FBI drone use prompts calls for new surveillance rules
US justice authorities are facing calls for new rules on drone surveillance after it was revealed the FBI has been deploying unmanned aircraft since 2006.
A report by the Department of Justice's watchdog said the FBI has spent $3m (£1.9m) on drone deployment.
The audit is the first time the full extent of drone use in US law enforcement has been acknowledged.
It comes amid privacy concerns and criticism of President Barack Obama over surveillance and drone activity.
Four US Justice Department units, including the FBI, spent $3.7m acquiring and testing drones between 2004 and May this year, the report by the department's inspector general revealed.
None of the unmanned aircraft was armed or carried "releasable projectiles," the report said.
The FBI and the Bureau of Alcohol, Tobacco, Firearms and Explosives have developed or are developing guidelines on drone use, it added.'Unique concerns'
But by relying on existing rules governing manned aircraft use, the inspector general said that the FBI risked violating privacy rights.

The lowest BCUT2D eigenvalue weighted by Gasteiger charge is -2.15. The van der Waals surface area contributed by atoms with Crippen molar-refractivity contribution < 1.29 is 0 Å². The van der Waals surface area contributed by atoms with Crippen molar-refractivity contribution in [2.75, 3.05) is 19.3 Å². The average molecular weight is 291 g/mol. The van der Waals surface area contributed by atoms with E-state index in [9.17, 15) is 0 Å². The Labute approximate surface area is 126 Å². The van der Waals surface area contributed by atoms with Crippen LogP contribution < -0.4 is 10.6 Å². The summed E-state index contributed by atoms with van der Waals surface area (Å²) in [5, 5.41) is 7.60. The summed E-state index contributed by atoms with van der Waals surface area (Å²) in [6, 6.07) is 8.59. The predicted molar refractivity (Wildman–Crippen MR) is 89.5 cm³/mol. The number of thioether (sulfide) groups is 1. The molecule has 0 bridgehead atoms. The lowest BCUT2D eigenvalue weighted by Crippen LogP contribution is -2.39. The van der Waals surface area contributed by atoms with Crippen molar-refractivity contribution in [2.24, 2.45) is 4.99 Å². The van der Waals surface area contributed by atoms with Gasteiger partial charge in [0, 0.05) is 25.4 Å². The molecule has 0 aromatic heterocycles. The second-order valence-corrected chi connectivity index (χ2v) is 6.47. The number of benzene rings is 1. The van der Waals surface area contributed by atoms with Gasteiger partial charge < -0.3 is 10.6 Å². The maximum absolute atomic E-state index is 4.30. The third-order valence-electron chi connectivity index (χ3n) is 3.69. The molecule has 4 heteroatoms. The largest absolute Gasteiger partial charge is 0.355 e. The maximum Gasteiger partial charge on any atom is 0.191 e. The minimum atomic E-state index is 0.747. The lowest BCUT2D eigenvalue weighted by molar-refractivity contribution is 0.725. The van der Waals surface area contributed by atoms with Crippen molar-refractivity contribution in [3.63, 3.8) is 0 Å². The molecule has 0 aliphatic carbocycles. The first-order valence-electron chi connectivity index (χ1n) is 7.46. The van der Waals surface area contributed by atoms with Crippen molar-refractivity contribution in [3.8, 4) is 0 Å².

The report urged new protocols to restrict improper surveillance.
Drones "can be used in close proximity to a home and, with longer-lasting power systems, may be capable of flying for several hours or even days at a time, raising unique concerns about privacy and the collection of evidence," it said.
The Justice Department said it had agreed with the watchdog's recommendations.
A statement from the American Civil Liberties Union said it welcomed the report and called on authorities to take action.
"No agency, including the FBI, should deploy domestic surveillance drones without first having strong privacy guidelines in place," Jay Staley, the group's senior policy analyst, said.
"We urge the Justice Department to make good on its plans to develop privacy rules that protect Americans from another mass surveillance technology," he added.Increasing criticism
In June, Robert Mueller, then director of the FBI, told the US Senate's Judiciary Committee that US law enforcement agencies were using drones in some circumstances.
The FBI said later that unmanned aircraft were only used to monitor stationary subjects and to avoid serious risk to law officers.
The Obama administration has come under increasing criticism for using drones overseas - chiefly to carry out deadly missile attacks against suspected militants in Pakistan, Yemen, Afghanistan, and Iraq.
It has also had to defend its surveillance activities after a series of leaks by former National Security Agency contractor Edward Snowden claimed the US was able to eavesdrop on vast amounts of electronic communications with little oversight.